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The G20 Family Reunion

Relationships among leaders have historically been what drives progress at the G20, despite struggles to agree on specific commitments or language. But, between virtual meetings and US-China tensions, those relationships have become strained, and repairing them must be a top priority at the group's upcoming Rome summit.

MILAN – This week, G20 leaders gather in Rome for their annual summit. But will they use their stay in la grande bellezza to reconcile their differences and lay the groundwork for improved policy cooperation? Will their private dinner reinforce progress, by enabling those who are new to the process – some participants will be meeting US President Joe Biden for the first time – to build relationships with G20 veterans?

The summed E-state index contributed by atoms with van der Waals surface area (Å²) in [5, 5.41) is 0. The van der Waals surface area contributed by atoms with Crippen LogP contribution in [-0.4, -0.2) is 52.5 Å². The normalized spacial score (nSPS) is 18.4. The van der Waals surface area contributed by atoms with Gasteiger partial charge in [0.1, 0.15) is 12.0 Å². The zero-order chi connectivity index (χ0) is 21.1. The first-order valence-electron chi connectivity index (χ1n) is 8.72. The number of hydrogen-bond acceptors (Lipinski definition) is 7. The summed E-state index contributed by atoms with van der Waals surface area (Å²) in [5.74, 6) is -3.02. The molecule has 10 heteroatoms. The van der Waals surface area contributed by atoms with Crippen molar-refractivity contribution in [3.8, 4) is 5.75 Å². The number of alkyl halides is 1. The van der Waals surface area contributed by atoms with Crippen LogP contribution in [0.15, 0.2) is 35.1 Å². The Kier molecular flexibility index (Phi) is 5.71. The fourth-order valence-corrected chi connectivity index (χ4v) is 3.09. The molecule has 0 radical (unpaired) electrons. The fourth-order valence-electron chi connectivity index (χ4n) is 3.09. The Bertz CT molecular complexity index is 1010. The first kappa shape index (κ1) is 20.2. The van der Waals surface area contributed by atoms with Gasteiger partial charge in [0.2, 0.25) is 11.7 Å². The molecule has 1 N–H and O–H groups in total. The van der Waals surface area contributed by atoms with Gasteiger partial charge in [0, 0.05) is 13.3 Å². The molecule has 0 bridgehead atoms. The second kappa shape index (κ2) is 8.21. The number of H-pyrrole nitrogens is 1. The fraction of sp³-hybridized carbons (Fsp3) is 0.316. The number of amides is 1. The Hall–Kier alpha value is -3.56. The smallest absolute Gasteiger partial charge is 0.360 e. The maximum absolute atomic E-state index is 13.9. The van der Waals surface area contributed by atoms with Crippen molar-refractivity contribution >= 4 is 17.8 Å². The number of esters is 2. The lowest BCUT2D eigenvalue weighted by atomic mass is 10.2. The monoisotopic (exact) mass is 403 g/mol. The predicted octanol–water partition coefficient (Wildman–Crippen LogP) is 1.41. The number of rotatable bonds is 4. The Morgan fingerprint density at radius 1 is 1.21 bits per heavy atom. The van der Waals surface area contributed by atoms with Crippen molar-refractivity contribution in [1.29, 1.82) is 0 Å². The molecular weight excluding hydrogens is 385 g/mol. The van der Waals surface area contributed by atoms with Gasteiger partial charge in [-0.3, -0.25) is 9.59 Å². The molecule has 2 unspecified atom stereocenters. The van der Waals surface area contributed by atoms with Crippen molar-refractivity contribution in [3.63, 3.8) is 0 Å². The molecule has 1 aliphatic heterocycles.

Since the G20 became a leaders’ summit in 2008, the private dinner has become an invaluable platform for some of the world’s most powerful people to discuss, face to face, the most important issues that they and their countries are facing. A decade ago, in Cannes, the eurozone debt crisis dominated the dinner discussion. A few guests allegedly cornered Italian Prime Minister Silvio Berlusconi to persuade him to resign.

This year, there is no shortage of topics that will get the diners talking. The event’s host, Italian Prime Minister Mario Draghi, is keen to discuss the humanitarian and geopolitical situation in Afghanistan; in fact, he recently chaired an extraordinary meeting of G20 leaders on the topic. The imperative of delivering vaccine doses to low-income countries is also likely to come up – about 23 billion doses are needed, and this requires coordinated effort and open trade for vaccine supply chains. And perhaps guests will consider some form of energy coordination, aimed at easing supply bottlenecks and reducing price pressures.

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